Dan: This summer, Jennifer and I are planning our vacation around a trip back to Iowa to celebrate with my family. In addition to the expected late-July birth of my sister’s first baby, August 23 marks my brother’s third daughter’s – and Jennifer’s goddaughter’s – first birthday.
It’s a big trip for us that we’ve made countless times, and it’s the one that has taught us how to strategize traveling on the road with Multiple Sclerosis and a disability. Just ask Jennifer.
Jennifer: When I started dating Dan nearly 10 years ago, I remember thinking I never was going to see where he grew up in Iowa. After all, his hometown is more than 500 miles from where we live in Michigan, and I had concerns that most people don’t have when they travel.
Because I no longer drive, am in a wheelchair and need Dan’s assistance making transfers – specifically in the restroom and into bed at night – I wondered how I was going to make that trip. Where was I going to find accessible restrooms along the way?
Since my MS diagnosis, I’ve realized the importance of nice, clean ADA-compliant restrooms. And especially now, they need to be fully accessible, complete with taller toilets, grab bars and enough space for me, my chair and for Dan to help me transfer. Rest areas off the interstate highways are our top choice.
Dan: The nice thing about these rest areas is that they’re marked on state maps, which helps Jennifer and me plan for scheduled stops along the way. Many of the newer or remodeled rest areas offer fully accessible family restrooms. These are the easiest to help with the transfers and provide more privacy.
When a rest stop doesn’t specifically have a family restroom, attendants always are willing to post the “Closed for cleaning” sign on one side of the women’s restrooms for Jennifer and me to use.
Jennifer: And when that isn’t an option for Dan and me, I find it’s just as easy to clear it with any women in the restroom by asking, “Do any of you mind if my husband comes in to help me?” Fortunately, I’ve never had anyone say they minded Dan’s presence in the ladies room. Truly, this is a fact of life and most people are very understanding.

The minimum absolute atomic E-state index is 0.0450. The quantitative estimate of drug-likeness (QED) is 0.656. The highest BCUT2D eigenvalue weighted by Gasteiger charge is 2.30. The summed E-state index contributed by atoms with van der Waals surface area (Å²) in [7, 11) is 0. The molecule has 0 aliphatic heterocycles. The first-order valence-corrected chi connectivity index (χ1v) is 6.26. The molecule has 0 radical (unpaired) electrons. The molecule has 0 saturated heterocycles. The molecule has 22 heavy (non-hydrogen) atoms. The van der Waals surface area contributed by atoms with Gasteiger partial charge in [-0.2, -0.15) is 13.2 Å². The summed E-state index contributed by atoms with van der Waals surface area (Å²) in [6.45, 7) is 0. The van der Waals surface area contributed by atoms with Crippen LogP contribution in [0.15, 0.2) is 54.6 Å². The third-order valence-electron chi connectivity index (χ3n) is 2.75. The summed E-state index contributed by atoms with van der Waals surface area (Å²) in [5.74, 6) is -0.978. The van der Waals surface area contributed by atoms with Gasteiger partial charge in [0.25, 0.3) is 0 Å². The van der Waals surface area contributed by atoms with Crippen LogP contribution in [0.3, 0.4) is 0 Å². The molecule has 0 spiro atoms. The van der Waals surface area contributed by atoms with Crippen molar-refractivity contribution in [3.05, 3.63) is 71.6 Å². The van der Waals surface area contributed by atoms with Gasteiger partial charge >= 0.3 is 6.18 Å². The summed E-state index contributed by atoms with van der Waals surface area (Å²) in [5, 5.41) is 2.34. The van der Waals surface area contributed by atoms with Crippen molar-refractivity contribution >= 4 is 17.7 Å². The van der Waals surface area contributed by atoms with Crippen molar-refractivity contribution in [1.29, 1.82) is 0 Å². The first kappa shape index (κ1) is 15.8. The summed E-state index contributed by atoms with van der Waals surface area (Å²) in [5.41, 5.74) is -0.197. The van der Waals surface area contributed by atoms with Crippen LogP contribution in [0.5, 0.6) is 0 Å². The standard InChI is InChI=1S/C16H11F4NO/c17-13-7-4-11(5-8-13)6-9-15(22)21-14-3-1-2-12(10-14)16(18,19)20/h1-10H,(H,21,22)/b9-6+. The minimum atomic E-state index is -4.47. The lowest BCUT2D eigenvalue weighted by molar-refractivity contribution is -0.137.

A word of caution though: Not all rest areas are fully accessible. Some, even though they’re marked with handicapped-accessible signs, fall short in providing stalls big enough for Dan, my chair and me.
If on your travels you don’t come across an accessible rest area, we’ve discovered it works to try newer fast food restaurants or service plazas and larger gas stations. Many of these feature accessible facilities, and more often than not the cashier is willing to keep watch for you when getting help from a caregiver of a different gender.
Dan and I had had nearly a decade of trials and errors to make our travels more manageable in spite of MS and our accessibility concerns. We’ve merely scratched the surface on things we’ve found helpful in traveling with MS or any disability.
Remember that traveling is supposed to be enjoyable, and it canbe with the right preparation and some flexibility for unforeseen situations. And if there was a less than accessible facility or if someone went out of his/her way to help, make sure to send cards or emails to provide your constructive feedback or thanks to those people for their assistance in making your trip a great one.